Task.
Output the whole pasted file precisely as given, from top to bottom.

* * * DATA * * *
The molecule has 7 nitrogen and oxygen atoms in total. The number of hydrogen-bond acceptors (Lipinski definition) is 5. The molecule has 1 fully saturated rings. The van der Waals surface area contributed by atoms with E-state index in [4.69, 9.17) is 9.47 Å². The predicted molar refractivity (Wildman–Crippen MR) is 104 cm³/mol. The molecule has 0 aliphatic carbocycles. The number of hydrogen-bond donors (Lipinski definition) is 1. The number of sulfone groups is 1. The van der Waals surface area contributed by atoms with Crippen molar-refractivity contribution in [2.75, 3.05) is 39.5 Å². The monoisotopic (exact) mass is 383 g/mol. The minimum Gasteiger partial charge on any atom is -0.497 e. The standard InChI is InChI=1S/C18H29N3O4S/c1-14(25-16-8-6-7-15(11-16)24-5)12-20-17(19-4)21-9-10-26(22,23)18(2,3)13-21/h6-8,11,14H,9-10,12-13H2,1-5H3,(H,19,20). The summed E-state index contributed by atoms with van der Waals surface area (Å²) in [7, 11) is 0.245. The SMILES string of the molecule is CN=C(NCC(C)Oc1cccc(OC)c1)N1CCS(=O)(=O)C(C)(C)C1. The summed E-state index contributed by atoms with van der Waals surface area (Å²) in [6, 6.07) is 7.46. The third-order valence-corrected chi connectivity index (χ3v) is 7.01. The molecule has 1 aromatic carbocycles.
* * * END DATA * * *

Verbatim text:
The molecule has 7 nitrogen and oxygen atoms in total. The number of hydrogen-bond acceptors (Lipinski definition) is 5. The molecule has 1 fully saturated rings. The van der Waals surface area contributed by atoms with E-state index in [4.69, 9.17) is 9.47 Å². The predicted molar refractivity (Wildman–Crippen MR) is 104 cm³/mol. The molecule has 0 aliphatic carbocycles. The number of hydrogen-bond donors (Lipinski definition) is 1. The number of sulfone groups is 1. The van der Waals surface area contributed by atoms with Crippen molar-refractivity contribution in [2.75, 3.05) is 39.5 Å². The monoisotopic (exact) mass is 383 g/mol. The minimum Gasteiger partial charge on any atom is -0.497 e. The standard InChI is InChI=1S/C18H29N3O4S/c1-14(25-16-8-6-7-15(11-16)24-5)12-20-17(19-4)21-9-10-26(22,23)18(2,3)13-21/h6-8,11,14H,9-10,12-13H2,1-5H3,(H,19,20). The summed E-state index contributed by atoms with van der Waals surface area (Å²) in [7, 11) is 0.245. The SMILES string of the molecule is CN=C(NCC(C)Oc1cccc(OC)c1)N1CCS(=O)(=O)C(C)(C)C1. The summed E-state index contributed by atoms with van der Waals surface area (Å²) in [6, 6.07) is 7.46. The third-order valence-corrected chi connectivity index (χ3v) is 7.01. The molecule has 1 aromatic carbocycles.